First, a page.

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Islanders' dreams of land ownership hit by £59,000 hitch

A LANDMARK community takeover has been thrown into doubt because of difficulties in buying the land from the Scottish Government.

Crofters in West Harris aim to become the first to buy land owned by the state under proposals first introduced a decade ago.

They want to build new houses and crofts and develop land to attract new families and halt population loss with just one child under school age left in the area.

However, the deal has stalled with the government insisting it must pay the market value for the land and the community unable to afford the 59,000 asking price.

The West Harris Crofting Trust says it is ironic that, while other community land buy-outs from private landlords have been successful, it has hit problems when the seller is the government.

Neil Campbell, the trust secretary, said: "The government, in whatever guise, seems perfectly happy to give grants to communities to pay to absentee landlords but they are not prepared to give us money which we are going to immediately hand back.

"The whole situation seems ironic. Surely the money could be found from somewhere. For the cost of one MP's expense claim we could buy an entire estate, and we would then give them back the money the following day."

The trust recently saw the community on Rum effectively gifted land on the island owned by Scottish Natural Heritage without money changing hands.

The 134 residents on the 4,500-acre estates of Borve, Luskentyre and Scaristavore indicated in May last year their intention to take over the land.

It would be the first sale of state-owned crofting land under the Crofting Estates Act of 1997 introduced by the then Scottish Secretary Michael Forsyth.

Since then no estate has been handed over, largely because the government is seen as a good landlord. But the West Harris crofters feel development is now needed to tackle depopulation, lack of jobs and scarcity of housing.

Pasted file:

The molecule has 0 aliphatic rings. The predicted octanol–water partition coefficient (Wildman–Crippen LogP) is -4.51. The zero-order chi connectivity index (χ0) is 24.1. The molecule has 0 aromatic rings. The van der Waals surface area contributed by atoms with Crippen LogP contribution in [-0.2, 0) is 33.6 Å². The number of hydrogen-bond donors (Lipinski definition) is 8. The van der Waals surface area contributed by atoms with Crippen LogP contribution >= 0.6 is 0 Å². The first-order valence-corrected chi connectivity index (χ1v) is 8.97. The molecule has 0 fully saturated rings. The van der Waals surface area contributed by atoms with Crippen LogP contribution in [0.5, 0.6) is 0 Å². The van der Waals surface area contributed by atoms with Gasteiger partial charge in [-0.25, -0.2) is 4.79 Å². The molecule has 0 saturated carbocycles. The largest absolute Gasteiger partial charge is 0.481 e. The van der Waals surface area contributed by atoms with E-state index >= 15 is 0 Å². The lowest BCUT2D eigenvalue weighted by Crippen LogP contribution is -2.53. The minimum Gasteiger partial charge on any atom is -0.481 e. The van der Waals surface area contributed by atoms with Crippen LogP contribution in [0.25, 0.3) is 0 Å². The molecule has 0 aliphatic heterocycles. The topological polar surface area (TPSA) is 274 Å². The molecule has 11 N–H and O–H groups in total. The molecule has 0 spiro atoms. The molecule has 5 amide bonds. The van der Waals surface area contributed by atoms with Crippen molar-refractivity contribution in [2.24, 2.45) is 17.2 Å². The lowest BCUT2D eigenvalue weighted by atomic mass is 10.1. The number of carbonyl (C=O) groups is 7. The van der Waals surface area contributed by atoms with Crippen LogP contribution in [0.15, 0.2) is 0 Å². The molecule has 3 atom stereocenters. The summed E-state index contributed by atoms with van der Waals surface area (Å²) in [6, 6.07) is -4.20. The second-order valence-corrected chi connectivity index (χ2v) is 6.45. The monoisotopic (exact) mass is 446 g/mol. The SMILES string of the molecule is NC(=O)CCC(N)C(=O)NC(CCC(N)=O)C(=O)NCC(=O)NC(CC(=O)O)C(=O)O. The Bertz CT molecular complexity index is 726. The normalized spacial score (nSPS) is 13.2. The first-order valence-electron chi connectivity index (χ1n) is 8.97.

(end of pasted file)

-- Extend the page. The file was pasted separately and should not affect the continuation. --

Forty-seven per cent of the population is over 65. Of the 89 houses in the West Side, 41 per cent are holiday homes or self-catering cottages.

The trust wants to build six new crofts and ten affordable houses, a caf and a marine museum, and expand broadband access.

It also has plans for a small hydro-electric scheme, which would generate about 33,000 in income annually.

So far only about half the purchase price has been raised through community efforts and the promise of a grant from Western Isles Council.

A request for funding, submitted with a business plan, to Highlands and Islands Enterprise (HIE) in March has had no formal response. Lottery money is no longer available to purchase estates for communities.

Alasdair Allan, the Western Isles MSP, said he is working to solve the problem.

Roseanna Cunningham, the environment minister, said: "We are keen to transfer the estates to West Harris Crofting Trust and are exploring a number of different avenues to facilitate this."

John Watt, director of HIE's strengthening communities team said: "HIE has had close dialogue with the West Harris Crofting Trust and we are actively reviewing the Trust's funding requirements."

 
 
 

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